State representatives in Illinois passed several gun control measures this week, a couple of them with bipartisan support. The move comes as a national debate is unfolding following the February 14 school shooting in Parkland, Florida.
The Illinois House approved measures to ban bump stocks, increase the age requirement to purchase an assault weapon to 21, and require a 72-hour waiting period before an assault weapon purchase can be complete. Lawmakers also signed off on a Senate bill for state licensing of gun dealers.
Representatives Norine Hammond (R-Macomb), Randy Freese (R-Paloma), and Dan Swanson (R-Alpha) each voted against all four measures.
Hammond told Tri States Public Radio she doesn’t consider this a state issue. She said any restrictions or regulations should be done at the federal level to avoid confusion.
“To do this on a piecemeal basis from one state to the next, skipping this state and including the next one… is absolutely flawed,” Hammond said.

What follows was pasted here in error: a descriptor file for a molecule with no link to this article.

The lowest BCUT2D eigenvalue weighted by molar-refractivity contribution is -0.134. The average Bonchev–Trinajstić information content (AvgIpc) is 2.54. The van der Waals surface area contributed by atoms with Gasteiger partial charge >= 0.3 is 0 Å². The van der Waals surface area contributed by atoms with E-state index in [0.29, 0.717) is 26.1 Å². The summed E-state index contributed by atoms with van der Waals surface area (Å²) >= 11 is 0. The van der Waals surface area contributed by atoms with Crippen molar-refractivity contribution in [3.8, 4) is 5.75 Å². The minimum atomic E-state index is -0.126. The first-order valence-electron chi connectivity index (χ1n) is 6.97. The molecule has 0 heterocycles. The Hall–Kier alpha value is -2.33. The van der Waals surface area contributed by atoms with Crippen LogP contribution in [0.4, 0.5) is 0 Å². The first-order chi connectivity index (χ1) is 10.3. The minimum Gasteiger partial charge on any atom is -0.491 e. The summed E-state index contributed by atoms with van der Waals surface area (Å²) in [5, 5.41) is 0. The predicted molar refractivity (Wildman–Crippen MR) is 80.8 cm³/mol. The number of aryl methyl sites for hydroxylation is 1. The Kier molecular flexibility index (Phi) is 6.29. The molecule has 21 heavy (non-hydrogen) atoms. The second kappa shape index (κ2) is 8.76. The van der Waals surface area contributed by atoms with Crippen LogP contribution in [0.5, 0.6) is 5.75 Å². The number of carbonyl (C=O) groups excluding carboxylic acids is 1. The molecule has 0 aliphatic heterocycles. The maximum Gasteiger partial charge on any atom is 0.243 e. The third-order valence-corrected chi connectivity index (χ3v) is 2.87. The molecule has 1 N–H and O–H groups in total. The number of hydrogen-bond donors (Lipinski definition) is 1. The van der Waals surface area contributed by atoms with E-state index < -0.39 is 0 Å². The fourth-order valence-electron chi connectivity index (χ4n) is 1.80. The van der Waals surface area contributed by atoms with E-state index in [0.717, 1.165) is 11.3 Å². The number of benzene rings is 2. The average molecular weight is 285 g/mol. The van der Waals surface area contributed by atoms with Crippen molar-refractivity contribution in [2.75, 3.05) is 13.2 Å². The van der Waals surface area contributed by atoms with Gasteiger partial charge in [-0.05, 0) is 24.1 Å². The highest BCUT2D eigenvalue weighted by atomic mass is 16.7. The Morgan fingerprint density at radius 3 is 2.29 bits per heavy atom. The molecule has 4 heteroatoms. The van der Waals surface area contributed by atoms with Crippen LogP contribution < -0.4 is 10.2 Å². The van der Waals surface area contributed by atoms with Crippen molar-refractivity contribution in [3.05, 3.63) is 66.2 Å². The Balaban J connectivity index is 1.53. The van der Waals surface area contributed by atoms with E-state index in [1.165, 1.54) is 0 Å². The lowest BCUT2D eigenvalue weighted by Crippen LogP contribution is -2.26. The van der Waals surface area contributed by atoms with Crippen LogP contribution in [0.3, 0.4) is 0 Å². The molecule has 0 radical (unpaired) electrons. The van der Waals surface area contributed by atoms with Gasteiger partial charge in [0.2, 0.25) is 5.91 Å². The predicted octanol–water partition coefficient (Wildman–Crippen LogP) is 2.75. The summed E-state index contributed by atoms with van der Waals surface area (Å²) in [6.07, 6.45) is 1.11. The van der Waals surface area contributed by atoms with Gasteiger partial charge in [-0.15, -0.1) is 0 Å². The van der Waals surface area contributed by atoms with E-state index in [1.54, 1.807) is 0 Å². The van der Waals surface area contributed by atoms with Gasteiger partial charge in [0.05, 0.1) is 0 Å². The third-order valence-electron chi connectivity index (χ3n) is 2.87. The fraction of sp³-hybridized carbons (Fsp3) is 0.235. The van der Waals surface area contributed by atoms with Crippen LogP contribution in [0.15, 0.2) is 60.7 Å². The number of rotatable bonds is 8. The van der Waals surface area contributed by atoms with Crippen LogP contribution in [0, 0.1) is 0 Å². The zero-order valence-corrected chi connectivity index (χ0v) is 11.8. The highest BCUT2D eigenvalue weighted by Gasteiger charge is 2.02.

She also said that ultimately her votes were based on the number of calls and emails her offices in Macomb and Springfield received. “I had hundreds of calls opposing these bills and I had three calls in support. Overwhelmingly my district did not support these bills.” Hammond said.
Hammond would not say whether she would support banning bump stocks or increasing the age requirement to buy assault weapons, calling them complex issues. But Hammond did criticize the lack of legislation to address funding for mental health services; she wants additional money for schools to hire counselors and psychiatrists.
“For many of the schools I represent, they can’t afford that,” she said.
“We have a growing population of individuals that are in desperate need of mental health services, not just those that are involved in gun crimes, but violence in general in bullying and the suicide rates throughout the country. We have to take our heads out of the sand and realize we need to provide the services. It’s going to take money, but we have to provide the services for these people and give them an avenue, for all intents and purposes, to save their lives.”
The gun control measures passed by the Illinois House still need approval from the Senate before being sent to the Governor’s desk. Hammond questioned the constitutionality of some of the measures and said she is interested to see how Governor Bruce Rauner will respond if the legislation reaches his desk.